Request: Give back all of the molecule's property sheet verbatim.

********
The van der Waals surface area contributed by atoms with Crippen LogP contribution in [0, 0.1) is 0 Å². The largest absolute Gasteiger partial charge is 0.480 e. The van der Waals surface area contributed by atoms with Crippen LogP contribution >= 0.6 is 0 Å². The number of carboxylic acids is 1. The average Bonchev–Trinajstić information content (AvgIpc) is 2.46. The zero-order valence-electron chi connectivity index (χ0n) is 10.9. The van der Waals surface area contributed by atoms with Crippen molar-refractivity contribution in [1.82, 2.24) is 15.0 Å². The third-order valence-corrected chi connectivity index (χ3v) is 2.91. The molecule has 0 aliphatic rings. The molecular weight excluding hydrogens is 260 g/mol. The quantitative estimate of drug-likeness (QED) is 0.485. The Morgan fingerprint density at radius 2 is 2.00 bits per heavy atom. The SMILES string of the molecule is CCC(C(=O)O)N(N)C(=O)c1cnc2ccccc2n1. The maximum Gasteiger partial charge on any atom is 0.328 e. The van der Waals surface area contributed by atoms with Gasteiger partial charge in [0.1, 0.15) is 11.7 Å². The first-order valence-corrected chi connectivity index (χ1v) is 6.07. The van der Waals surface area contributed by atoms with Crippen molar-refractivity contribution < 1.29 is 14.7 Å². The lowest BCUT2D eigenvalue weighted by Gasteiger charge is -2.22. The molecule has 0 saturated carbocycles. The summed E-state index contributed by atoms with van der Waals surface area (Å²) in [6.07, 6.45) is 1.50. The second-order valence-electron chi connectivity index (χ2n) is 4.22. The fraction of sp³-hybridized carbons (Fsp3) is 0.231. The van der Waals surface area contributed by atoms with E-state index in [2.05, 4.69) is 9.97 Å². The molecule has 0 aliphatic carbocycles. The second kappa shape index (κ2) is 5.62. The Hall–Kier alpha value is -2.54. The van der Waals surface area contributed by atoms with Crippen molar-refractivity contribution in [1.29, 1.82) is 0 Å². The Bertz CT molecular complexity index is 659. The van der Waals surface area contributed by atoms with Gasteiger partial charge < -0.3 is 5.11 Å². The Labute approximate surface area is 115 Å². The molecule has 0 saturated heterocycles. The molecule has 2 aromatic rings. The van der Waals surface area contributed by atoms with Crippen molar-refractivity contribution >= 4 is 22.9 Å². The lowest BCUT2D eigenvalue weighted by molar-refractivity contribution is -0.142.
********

The van der Waals surface area contributed by atoms with Crippen LogP contribution in [0, 0.1) is 0 Å². The largest absolute Gasteiger partial charge is 0.480 e. The van der Waals surface area contributed by atoms with Crippen LogP contribution >= 0.6 is 0 Å². The number of carboxylic acids is 1. The average Bonchev–Trinajstić information content (AvgIpc) is 2.46. The zero-order valence-electron chi connectivity index (χ0n) is 10.9. The van der Waals surface area contributed by atoms with Crippen molar-refractivity contribution in [1.82, 2.24) is 15.0 Å². The third-order valence-corrected chi connectivity index (χ3v) is 2.91. The molecule has 0 aliphatic rings. The molecular weight excluding hydrogens is 260 g/mol. The quantitative estimate of drug-likeness (QED) is 0.485. The Morgan fingerprint density at radius 2 is 2.00 bits per heavy atom. The SMILES string of the molecule is CCC(C(=O)O)N(N)C(=O)c1cnc2ccccc2n1. The maximum Gasteiger partial charge on any atom is 0.328 e. The van der Waals surface area contributed by atoms with Gasteiger partial charge in [0.1, 0.15) is 11.7 Å². The first-order valence-corrected chi connectivity index (χ1v) is 6.07. The van der Waals surface area contributed by atoms with Crippen molar-refractivity contribution < 1.29 is 14.7 Å². The lowest BCUT2D eigenvalue weighted by Gasteiger charge is -2.22. The molecule has 0 saturated carbocycles. The summed E-state index contributed by atoms with van der Waals surface area (Å²) in [6.07, 6.45) is 1.50. The second-order valence-electron chi connectivity index (χ2n) is 4.22. The fraction of sp³-hybridized carbons (Fsp3) is 0.231. The van der Waals surface area contributed by atoms with E-state index in [2.05, 4.69) is 9.97 Å². The molecule has 0 aliphatic carbocycles. The second kappa shape index (κ2) is 5.62. The Hall–Kier alpha value is -2.54. The van der Waals surface area contributed by atoms with Crippen molar-refractivity contribution in [1.29, 1.82) is 0 Å². The Bertz CT molecular complexity index is 659. The van der Waals surface area contributed by atoms with Gasteiger partial charge < -0.3 is 5.11 Å². The Labute approximate surface area is 115 Å². The molecule has 0 saturated heterocycles. The molecule has 2 aromatic rings. The van der Waals surface area contributed by atoms with Crippen molar-refractivity contribution >= 4 is 22.9 Å². The lowest BCUT2D eigenvalue weighted by molar-refractivity contribution is -0.142.